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Cuomo urges calm after New York's first confirmed case of coronavirus

"We should relax, because that is what is dictated by the reality of the situation," said Governor Andrew Cuomo.

NEW YORK, New York — Officials are urging New Yorkers not to panic after the first case of COVID-19, commonly called coronavirus, was confirmed in New York State.

During a news conference Monday morning, New York Governor Andrew Cuomo made several of the same points that President Donald Trump made when he addressed the presence of the virus on U.S. shores last week. 

"In this situation the facts defeat fear, because the reality is reassuring," said Cuomo, in urging residents of the state to remain calm. "And we should relax, because that is what is dictated by the reality of the  situation."

The reality, according to the governor, is that 80 percent of those who may contract the virus could be expected to recover on their own. He also noted that those who may face more dire consequences, are no different than usual during influenza season.

"Those are individuals who are immune compromised debilitated people, and senior citizens, like the normal flu," Cuomo said.

On a more positive note and to perhaps to reassure parents, Cuomo said that unlike the common flu, "this virus does not seem to affect children so this is good news."

While the mortality rate from the coronavirus is more than double the rate of those who succumb to more common strains of flu, Cuomo was quick to note the differences between healthcare in the United States and other countries where the virus is spreading.

"The mortality rate has been extrapolating from what we know from countries around the world... we have the best healthcare system in the world here," the Governor said.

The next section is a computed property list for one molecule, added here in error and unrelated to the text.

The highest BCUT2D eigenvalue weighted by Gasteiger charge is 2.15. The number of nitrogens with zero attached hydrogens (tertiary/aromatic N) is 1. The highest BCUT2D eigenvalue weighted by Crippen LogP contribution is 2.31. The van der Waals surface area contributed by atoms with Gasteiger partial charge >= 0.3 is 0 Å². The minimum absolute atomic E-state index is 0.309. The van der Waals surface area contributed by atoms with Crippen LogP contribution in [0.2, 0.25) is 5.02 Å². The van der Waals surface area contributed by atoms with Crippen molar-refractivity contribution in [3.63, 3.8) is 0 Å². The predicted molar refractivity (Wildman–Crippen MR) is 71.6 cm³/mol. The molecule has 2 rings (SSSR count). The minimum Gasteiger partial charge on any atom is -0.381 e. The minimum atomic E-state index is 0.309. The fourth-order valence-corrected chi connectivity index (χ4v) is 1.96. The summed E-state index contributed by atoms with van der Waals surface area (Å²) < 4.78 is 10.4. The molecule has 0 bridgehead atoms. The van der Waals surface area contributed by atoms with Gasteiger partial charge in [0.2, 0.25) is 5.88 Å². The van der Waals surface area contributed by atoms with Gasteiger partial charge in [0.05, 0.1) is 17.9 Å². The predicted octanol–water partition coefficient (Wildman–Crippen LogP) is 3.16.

"We have a lot of information now that is actually showing us things that should give us reason to stay calm and go about our normal lives," said New York Mayor Bill de Blasio.

Mayor de Blasio also noted that the health care systems in other countries, where the virus hit without advanced warning, simply don't measure up to the United States in terms of dealing with outbreaks of disease.

"This is something we can all handle together," said de Blasio.

However, while it urges the public not to panic, the state says it will issue new cleaning protocols for schools, and public transit systems, as well make an emergency appropriation for $40 million to be spent on ramping up testing of suspected cases.

"I'd like to have a goal of 1,000 tests per day capacity within one week," said Cuomo, who added that with no vaccine for this virus, preventing its spread is paramount.

Cuomo explained that the earlier cases can be confirmed, the faster measures can be taken to keep individuals from spreading the virus, which in most cases he suspects would be by that person isolating themselves in their own home.

Meanwhile, state officials said the 39-year-old Manhattan woman, whose case of coronavirus was the first to be confirmed in New York, exhibited model behavior for helping to stop the spread of the virus. They say as a health care worker, she provided a "textbook" example of knowing just what to do after having traveled and worked in Iran, where the virus has spread.

The steps she took included avoiding public transportation in heading to her residence when she landed in the U.S., and — once she started exhibiting symptoms — made sure to call a local hospital in advance to inform that both she and her husband were coming in.  

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